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June 10, 2011 5:16 pm

Emmy the Great, St Pancras Old Church, London

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Emma-Lee Moss
 Emmy the Great gets even

Emma-Lee Moss’s debut album, which came out in 2009, was impressive – though it was also tinged with the irritating cutesiness of her Emmy the Great stage name. Two years later the stage name remains but the irritating cutesiness has vanished.

The Londoner’s new album Virtue, out next week, is a captivating account of a relationship gone wrong. It follows the break-up of Moss’s engagement to a man who left her when he found God and decided to become a missionary. She has chosen to get even by debuting Virtue on a tour of church venues. Truly, hell hath no sense of irony like a woman scorned.

At St Pancras Old Church, Moss performed in front of a medieval triptych of the crucifixion and below an emblem showing the dove of peace. A backing band and two singers accompanied her, though the straightforward nature of the music – no solos or tricky tempo changes – meant that attention rarely strayed from the singer. Moss has been lumped in with the Marlings and Mumfords of London’s new-folk scene. It’s a fair comparison – she has the requisite acoustic guitar and cut-glass diction – though she’s cut from slightly different cloth.

One song, “Creation”, began with probing, off-centre guitar chords reminiscent of the high priest of indie-noise, Steve Albini. An un-Mumford-like taste for 1980s US alt-rock came across with “Lake of Fire”, a cover of a Meat Puppets track.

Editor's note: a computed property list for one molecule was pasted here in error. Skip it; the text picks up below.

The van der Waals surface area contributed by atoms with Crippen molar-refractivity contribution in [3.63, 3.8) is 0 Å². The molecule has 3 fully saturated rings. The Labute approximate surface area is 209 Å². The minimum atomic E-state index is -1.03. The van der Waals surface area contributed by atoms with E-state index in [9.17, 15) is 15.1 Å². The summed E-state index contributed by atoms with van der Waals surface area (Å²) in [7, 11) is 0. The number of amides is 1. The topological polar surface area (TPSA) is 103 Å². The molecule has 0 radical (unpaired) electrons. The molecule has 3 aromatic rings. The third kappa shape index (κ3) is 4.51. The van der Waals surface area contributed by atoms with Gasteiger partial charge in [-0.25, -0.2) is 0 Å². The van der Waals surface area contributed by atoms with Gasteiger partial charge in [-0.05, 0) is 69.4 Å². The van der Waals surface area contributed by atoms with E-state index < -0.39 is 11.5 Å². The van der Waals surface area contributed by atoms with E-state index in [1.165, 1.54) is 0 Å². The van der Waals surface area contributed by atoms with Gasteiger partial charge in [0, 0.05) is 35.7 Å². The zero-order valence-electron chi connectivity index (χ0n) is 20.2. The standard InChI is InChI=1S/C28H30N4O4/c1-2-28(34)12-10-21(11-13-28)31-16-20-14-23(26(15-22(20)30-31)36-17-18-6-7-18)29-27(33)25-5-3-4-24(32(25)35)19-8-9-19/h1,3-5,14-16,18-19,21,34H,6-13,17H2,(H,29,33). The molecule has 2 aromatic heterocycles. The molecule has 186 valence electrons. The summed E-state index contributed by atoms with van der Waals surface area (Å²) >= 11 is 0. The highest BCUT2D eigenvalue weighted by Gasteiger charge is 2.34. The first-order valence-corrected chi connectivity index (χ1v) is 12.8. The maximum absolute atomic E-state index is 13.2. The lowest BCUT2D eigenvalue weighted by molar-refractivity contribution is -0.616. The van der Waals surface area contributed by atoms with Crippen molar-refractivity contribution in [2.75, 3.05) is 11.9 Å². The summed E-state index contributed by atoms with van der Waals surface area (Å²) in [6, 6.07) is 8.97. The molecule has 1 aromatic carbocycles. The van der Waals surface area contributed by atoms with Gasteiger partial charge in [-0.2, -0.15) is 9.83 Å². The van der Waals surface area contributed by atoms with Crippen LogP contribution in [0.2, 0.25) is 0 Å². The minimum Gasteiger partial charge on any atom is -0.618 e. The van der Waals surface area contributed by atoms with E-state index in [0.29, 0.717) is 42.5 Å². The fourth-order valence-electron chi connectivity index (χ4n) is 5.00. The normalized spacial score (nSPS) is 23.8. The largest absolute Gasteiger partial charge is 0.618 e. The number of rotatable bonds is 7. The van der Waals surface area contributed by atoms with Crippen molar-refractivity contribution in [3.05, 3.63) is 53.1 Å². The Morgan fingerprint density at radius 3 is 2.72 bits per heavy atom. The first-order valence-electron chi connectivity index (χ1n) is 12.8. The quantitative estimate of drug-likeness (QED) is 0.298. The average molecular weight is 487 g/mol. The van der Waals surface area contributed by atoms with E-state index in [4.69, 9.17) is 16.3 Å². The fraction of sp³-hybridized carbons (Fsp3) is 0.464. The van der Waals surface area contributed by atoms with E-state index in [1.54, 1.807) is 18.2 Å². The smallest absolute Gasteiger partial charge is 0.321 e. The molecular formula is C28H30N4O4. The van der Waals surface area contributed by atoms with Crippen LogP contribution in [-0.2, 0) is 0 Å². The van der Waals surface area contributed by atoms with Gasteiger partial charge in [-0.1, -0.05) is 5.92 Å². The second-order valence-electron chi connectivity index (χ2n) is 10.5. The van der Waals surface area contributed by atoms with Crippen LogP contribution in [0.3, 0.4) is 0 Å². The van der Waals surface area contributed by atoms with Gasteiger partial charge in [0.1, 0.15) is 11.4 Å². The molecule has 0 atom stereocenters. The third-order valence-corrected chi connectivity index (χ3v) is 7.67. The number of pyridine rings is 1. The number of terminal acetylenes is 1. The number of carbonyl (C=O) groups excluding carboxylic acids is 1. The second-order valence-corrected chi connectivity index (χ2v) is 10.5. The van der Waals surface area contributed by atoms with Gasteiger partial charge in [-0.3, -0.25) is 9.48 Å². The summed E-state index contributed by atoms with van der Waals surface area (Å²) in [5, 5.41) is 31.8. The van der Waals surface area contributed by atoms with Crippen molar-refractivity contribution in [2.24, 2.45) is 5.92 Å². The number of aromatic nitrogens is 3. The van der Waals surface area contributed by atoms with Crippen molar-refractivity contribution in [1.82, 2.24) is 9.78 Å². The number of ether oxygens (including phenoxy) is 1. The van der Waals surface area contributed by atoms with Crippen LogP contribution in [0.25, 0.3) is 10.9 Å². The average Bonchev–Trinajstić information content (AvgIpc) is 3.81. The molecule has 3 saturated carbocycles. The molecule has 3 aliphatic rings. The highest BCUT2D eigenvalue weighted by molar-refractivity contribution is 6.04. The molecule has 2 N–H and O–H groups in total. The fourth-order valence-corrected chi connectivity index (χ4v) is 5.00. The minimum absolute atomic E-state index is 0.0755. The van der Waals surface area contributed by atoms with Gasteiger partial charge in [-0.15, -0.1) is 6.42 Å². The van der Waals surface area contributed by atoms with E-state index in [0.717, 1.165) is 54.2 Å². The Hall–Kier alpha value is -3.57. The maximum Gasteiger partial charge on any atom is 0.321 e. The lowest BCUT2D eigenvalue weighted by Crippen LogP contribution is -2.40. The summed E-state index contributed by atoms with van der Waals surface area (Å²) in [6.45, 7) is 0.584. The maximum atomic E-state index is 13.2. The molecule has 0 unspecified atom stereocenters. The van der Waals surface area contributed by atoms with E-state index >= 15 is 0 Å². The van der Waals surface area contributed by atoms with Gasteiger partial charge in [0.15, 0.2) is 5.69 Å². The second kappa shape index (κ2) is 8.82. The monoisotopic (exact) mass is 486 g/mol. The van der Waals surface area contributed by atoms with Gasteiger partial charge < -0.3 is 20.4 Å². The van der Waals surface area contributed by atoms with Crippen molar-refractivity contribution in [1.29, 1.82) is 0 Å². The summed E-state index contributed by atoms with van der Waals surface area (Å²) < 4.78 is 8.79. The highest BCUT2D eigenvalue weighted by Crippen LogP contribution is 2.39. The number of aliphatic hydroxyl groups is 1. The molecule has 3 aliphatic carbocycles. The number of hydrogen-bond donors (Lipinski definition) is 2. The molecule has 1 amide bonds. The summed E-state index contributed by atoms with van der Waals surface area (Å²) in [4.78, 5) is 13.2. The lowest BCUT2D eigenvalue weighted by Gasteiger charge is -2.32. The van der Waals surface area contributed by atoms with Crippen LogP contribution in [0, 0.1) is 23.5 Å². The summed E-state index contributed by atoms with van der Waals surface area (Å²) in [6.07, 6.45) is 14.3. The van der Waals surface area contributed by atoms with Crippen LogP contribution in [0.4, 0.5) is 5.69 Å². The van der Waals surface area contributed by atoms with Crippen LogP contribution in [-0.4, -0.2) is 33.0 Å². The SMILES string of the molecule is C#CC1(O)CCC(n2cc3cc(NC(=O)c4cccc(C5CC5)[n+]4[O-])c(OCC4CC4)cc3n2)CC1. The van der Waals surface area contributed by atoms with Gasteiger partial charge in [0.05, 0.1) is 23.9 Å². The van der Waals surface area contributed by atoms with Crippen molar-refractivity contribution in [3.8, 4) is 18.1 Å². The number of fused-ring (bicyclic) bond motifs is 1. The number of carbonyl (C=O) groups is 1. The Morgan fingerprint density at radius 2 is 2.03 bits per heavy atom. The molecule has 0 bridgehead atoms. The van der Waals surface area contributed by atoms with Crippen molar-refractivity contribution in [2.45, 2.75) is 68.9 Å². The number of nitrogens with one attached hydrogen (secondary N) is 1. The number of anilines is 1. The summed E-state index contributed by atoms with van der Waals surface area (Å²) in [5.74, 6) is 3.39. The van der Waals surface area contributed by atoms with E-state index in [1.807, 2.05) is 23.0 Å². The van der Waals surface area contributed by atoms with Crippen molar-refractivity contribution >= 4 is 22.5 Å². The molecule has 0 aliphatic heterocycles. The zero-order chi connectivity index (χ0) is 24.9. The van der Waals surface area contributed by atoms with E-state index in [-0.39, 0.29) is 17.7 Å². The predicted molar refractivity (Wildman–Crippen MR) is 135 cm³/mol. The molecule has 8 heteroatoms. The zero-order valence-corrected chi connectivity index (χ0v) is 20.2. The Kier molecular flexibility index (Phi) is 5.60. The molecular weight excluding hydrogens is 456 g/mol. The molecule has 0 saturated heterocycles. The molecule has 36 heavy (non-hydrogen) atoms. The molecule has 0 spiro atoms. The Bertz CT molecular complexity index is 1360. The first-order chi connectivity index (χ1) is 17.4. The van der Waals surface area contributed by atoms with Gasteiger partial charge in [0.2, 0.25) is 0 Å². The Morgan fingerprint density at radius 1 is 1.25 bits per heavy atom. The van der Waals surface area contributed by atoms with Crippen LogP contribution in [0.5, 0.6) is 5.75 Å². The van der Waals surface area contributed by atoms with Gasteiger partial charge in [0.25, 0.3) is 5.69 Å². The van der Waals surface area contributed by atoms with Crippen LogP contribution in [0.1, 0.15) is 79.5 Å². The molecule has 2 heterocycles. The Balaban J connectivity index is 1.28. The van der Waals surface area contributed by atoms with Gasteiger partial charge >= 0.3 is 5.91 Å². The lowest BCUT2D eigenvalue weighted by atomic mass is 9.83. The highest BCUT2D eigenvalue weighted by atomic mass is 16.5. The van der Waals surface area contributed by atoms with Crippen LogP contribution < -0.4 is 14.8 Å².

The set began with Virtue’s opener, “Dinosaur Sex”, a track that wittily if depressingly links erotic fulfilment with fears of extinction in the age of climate change, Moss singing: “Dinosaur sex led to nothing/And maybe we will lead to nothing.” In an inadvertent illustration of the subject matter, a loud electric hum from the bass guitar extinguished the song’s gentle melody.

Happily the sound quality swiftly improved. “Iris” rattled by to a lively chicka boom beat. “Creation” built into an irresistible mantra-like rocker. “North” was sweetly lilting indie-folk about missionaries. “Trellick Tower”, a sparse piano ballad, took direct aim at Moss’s ex.

She sang with poise rather than great gusts of feeling, her voice pitched somewhere between Norah Jones’s smoothness and Leonard Cohen’s semi-conversational knowingness. As with Cohen, religious imagery recurred in the lyrics – praying, blessedness, relics, rapture – pointedly wrenched from their original context into a secular romantic one. It was a performance of charm and intelligence, though the church in one sense had the last word. Its wooden chairs were fantastically uncomfortable.

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